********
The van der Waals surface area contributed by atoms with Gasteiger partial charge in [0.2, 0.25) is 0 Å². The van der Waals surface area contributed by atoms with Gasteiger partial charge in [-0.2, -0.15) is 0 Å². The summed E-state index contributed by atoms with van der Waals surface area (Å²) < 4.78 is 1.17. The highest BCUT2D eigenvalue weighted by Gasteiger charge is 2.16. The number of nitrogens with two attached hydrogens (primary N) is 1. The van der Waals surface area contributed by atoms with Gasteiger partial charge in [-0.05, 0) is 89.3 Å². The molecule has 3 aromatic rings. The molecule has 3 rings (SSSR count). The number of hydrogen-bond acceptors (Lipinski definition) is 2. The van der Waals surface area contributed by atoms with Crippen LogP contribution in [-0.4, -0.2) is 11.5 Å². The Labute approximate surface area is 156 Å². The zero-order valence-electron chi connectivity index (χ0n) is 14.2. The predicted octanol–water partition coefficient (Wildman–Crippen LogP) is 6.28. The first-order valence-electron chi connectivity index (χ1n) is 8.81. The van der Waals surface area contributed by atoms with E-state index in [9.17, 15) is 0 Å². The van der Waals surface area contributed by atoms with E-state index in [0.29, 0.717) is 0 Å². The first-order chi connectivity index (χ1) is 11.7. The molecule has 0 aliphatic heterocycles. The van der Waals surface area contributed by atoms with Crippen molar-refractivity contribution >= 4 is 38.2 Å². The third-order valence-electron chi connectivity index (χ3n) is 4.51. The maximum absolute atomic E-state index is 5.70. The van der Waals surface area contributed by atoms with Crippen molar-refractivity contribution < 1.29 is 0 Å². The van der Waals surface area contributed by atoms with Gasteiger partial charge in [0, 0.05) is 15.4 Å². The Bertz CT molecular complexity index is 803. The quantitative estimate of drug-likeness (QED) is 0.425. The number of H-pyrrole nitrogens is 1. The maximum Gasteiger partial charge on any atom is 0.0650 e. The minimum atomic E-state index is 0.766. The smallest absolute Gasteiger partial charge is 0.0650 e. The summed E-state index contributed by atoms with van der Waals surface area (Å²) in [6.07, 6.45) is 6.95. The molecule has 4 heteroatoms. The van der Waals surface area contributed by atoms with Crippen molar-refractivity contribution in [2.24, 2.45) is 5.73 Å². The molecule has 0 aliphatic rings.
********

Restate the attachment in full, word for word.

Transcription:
The van der Waals surface area contributed by atoms with Gasteiger partial charge in [0.2, 0.25) is 0 Å². The van der Waals surface area contributed by atoms with Gasteiger partial charge in [-0.2, -0.15) is 0 Å². The summed E-state index contributed by atoms with van der Waals surface area (Å²) < 4.78 is 1.17. The highest BCUT2D eigenvalue weighted by Gasteiger charge is 2.16. The number of nitrogens with two attached hydrogens (primary N) is 1. The van der Waals surface area contributed by atoms with Gasteiger partial charge in [-0.05, 0) is 89.3 Å². The molecule has 3 aromatic rings. The molecule has 3 rings (SSSR count). The number of hydrogen-bond acceptors (Lipinski definition) is 2. The van der Waals surface area contributed by atoms with Crippen LogP contribution in [-0.4, -0.2) is 11.5 Å². The Labute approximate surface area is 156 Å². The zero-order valence-electron chi connectivity index (χ0n) is 14.2. The predicted octanol–water partition coefficient (Wildman–Crippen LogP) is 6.28. The first-order valence-electron chi connectivity index (χ1n) is 8.81. The van der Waals surface area contributed by atoms with E-state index in [9.17, 15) is 0 Å². The van der Waals surface area contributed by atoms with E-state index in [0.29, 0.717) is 0 Å². The first-order chi connectivity index (χ1) is 11.7. The molecule has 0 aliphatic heterocycles. The van der Waals surface area contributed by atoms with Crippen molar-refractivity contribution >= 4 is 38.2 Å². The third-order valence-electron chi connectivity index (χ3n) is 4.51. The maximum absolute atomic E-state index is 5.70. The van der Waals surface area contributed by atoms with Crippen molar-refractivity contribution < 1.29 is 0 Å². The van der Waals surface area contributed by atoms with Gasteiger partial charge in [0, 0.05) is 15.4 Å². The Bertz CT molecular complexity index is 803. The quantitative estimate of drug-likeness (QED) is 0.425. The number of H-pyrrole nitrogens is 1. The maximum Gasteiger partial charge on any atom is 0.0650 e. The minimum atomic E-state index is 0.766. The smallest absolute Gasteiger partial charge is 0.0650 e. The summed E-state index contributed by atoms with van der Waals surface area (Å²) in [6.07, 6.45) is 6.95. The molecule has 4 heteroatoms. The van der Waals surface area contributed by atoms with Crippen molar-refractivity contribution in [2.24, 2.45) is 5.73 Å². The molecule has 0 aliphatic rings.